The Electronic Frontier Foundation and Privacy Activism recently introduced "Carabella," a game designed around Macromedia's Flash animation software. Players assume the role of the title character and guide her through a series of decisions as she tries to acquire new tunes by her favorite band.
Carabella has to decide between licensed online music services or peer-to-peer, normal or CDs, a regular Internet connection or a proxy service that conceals the user's identity. Players are scored based on how well they guard their privacy while obtaining the music they want without violating or giving up copyright protections.
Besides discussing general issues such as fair-use doctrine and online privacy, the game includes critiques of specific services, including file-swapping service Kazaa's use of "" and the limited selection available on subscription sites such as , which suggests singer Bobby Vinton as an appropriate alternative to Carabella's favorite indie rock band.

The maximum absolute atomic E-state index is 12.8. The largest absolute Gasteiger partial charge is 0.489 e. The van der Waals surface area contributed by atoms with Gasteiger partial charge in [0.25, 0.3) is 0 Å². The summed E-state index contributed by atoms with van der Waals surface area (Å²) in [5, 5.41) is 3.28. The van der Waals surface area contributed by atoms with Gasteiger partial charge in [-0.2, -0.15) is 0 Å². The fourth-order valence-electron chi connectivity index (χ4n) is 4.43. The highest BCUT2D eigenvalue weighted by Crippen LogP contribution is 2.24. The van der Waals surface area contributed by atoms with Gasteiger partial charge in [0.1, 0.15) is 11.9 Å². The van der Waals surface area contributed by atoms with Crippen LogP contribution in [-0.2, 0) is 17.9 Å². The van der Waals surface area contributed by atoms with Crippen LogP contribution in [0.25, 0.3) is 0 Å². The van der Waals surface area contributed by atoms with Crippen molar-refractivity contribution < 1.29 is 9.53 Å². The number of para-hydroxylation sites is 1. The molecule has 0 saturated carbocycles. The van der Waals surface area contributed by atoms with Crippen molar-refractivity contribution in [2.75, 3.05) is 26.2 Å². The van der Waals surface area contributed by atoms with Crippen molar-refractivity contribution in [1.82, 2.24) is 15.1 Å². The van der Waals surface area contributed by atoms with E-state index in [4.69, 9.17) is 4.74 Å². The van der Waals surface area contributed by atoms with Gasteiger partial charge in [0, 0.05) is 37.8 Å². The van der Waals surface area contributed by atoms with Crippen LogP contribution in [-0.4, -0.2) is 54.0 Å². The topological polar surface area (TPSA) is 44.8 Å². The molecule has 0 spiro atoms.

Deborah Pierce, executive director of Privacy Action, said her group developed the game to help make it easier for consumers to understand complex legal and technology-related concepts.
"We've been trying to make the issue of privacy and fair use accessible to the general population," Pierce said. "When we discuss it from a technology or legal point of view, a lot of the consumer issues get lost. We thought this was a more accessible way to get that message across."
Pierce said the idea isn't to scare anyone out of using a file-swapping service or other online resources.
"We don't want people to be fearful of the Internet," she said. "If you're going to be using something like Kazaa, we just want you to know up front the trade-offs you're making. We want people to make an informed choice."
Future episodes of the game will focus on other privacy and copyright issues, Pierce said, with the next installment tackling encryption.